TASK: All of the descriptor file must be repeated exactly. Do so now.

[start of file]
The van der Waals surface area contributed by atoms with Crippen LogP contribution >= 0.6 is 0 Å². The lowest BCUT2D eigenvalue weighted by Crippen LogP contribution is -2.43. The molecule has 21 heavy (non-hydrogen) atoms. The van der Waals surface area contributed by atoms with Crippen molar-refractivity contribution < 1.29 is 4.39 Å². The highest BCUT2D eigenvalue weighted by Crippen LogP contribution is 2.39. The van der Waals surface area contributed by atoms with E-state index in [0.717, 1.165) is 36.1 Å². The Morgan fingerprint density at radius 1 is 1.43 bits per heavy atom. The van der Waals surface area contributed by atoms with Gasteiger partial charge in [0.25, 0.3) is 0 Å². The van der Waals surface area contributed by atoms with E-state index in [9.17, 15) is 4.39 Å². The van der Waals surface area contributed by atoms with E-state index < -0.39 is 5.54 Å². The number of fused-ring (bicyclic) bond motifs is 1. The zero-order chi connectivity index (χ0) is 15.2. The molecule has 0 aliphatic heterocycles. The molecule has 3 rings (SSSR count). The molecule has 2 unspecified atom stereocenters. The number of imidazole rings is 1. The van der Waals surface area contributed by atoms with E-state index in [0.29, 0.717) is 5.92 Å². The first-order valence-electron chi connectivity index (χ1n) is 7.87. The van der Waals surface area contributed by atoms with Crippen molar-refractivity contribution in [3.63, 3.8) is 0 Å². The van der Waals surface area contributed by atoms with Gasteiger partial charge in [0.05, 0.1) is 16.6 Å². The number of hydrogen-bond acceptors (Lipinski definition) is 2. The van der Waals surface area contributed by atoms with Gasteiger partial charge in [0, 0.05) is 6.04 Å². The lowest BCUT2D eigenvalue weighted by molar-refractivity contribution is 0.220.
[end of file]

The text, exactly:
The van der Waals surface area contributed by atoms with Crippen LogP contribution >= 0.6 is 0 Å². The lowest BCUT2D eigenvalue weighted by Crippen LogP contribution is -2.43. The molecule has 21 heavy (non-hydrogen) atoms. The van der Waals surface area contributed by atoms with Crippen molar-refractivity contribution < 1.29 is 4.39 Å². The highest BCUT2D eigenvalue weighted by Crippen LogP contribution is 2.39. The van der Waals surface area contributed by atoms with E-state index in [0.717, 1.165) is 36.1 Å². The Morgan fingerprint density at radius 1 is 1.43 bits per heavy atom. The van der Waals surface area contributed by atoms with Gasteiger partial charge in [0.25, 0.3) is 0 Å². The van der Waals surface area contributed by atoms with E-state index in [9.17, 15) is 4.39 Å². The van der Waals surface area contributed by atoms with E-state index < -0.39 is 5.54 Å². The number of fused-ring (bicyclic) bond motifs is 1. The zero-order chi connectivity index (χ0) is 15.2. The molecule has 0 aliphatic heterocycles. The molecule has 3 rings (SSSR count). The molecule has 2 unspecified atom stereocenters. The number of imidazole rings is 1. The van der Waals surface area contributed by atoms with E-state index in [0.29, 0.717) is 5.92 Å². The first-order valence-electron chi connectivity index (χ1n) is 7.87. The van der Waals surface area contributed by atoms with Crippen molar-refractivity contribution in [3.63, 3.8) is 0 Å². The van der Waals surface area contributed by atoms with Gasteiger partial charge in [0.05, 0.1) is 16.6 Å². The number of hydrogen-bond acceptors (Lipinski definition) is 2. The van der Waals surface area contributed by atoms with Gasteiger partial charge in [0, 0.05) is 6.04 Å². The lowest BCUT2D eigenvalue weighted by molar-refractivity contribution is 0.220.